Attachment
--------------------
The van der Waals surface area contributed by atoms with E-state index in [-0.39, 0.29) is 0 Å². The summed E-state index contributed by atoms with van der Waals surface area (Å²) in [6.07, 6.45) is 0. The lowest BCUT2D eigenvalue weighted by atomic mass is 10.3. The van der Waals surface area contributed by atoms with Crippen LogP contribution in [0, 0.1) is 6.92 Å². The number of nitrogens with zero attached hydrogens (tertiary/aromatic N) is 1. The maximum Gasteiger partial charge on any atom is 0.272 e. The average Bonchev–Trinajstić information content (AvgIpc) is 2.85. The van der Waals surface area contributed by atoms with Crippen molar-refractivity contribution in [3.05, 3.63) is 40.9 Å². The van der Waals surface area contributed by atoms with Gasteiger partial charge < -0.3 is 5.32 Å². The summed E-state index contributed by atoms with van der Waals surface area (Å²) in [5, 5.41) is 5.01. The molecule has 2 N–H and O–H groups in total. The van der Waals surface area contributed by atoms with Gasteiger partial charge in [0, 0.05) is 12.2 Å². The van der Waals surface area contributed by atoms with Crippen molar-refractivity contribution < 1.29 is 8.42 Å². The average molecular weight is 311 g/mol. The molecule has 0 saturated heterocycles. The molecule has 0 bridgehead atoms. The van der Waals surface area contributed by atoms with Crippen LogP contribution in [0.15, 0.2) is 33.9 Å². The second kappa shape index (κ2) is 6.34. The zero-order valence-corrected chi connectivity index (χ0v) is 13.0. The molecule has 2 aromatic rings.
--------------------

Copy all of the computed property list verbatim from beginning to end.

The van der Waals surface area contributed by atoms with E-state index in [-0.39, 0.29) is 0 Å². The summed E-state index contributed by atoms with van der Waals surface area (Å²) in [6.07, 6.45) is 0. The lowest BCUT2D eigenvalue weighted by atomic mass is 10.3. The van der Waals surface area contributed by atoms with Crippen LogP contribution in [0, 0.1) is 6.92 Å². The number of nitrogens with zero attached hydrogens (tertiary/aromatic N) is 1. The maximum Gasteiger partial charge on any atom is 0.272 e. The average Bonchev–Trinajstić information content (AvgIpc) is 2.85. The van der Waals surface area contributed by atoms with Crippen molar-refractivity contribution in [3.05, 3.63) is 40.9 Å². The van der Waals surface area contributed by atoms with Gasteiger partial charge < -0.3 is 5.32 Å². The summed E-state index contributed by atoms with van der Waals surface area (Å²) in [5, 5.41) is 5.01. The molecule has 2 N–H and O–H groups in total. The van der Waals surface area contributed by atoms with Gasteiger partial charge in [0, 0.05) is 12.2 Å². The van der Waals surface area contributed by atoms with Crippen molar-refractivity contribution < 1.29 is 8.42 Å². The average molecular weight is 311 g/mol. The molecule has 0 saturated heterocycles. The molecule has 0 bridgehead atoms. The van der Waals surface area contributed by atoms with Crippen LogP contribution in [0.15, 0.2) is 33.9 Å². The second kappa shape index (κ2) is 6.34. The zero-order valence-corrected chi connectivity index (χ0v) is 13.0. The molecule has 2 aromatic rings.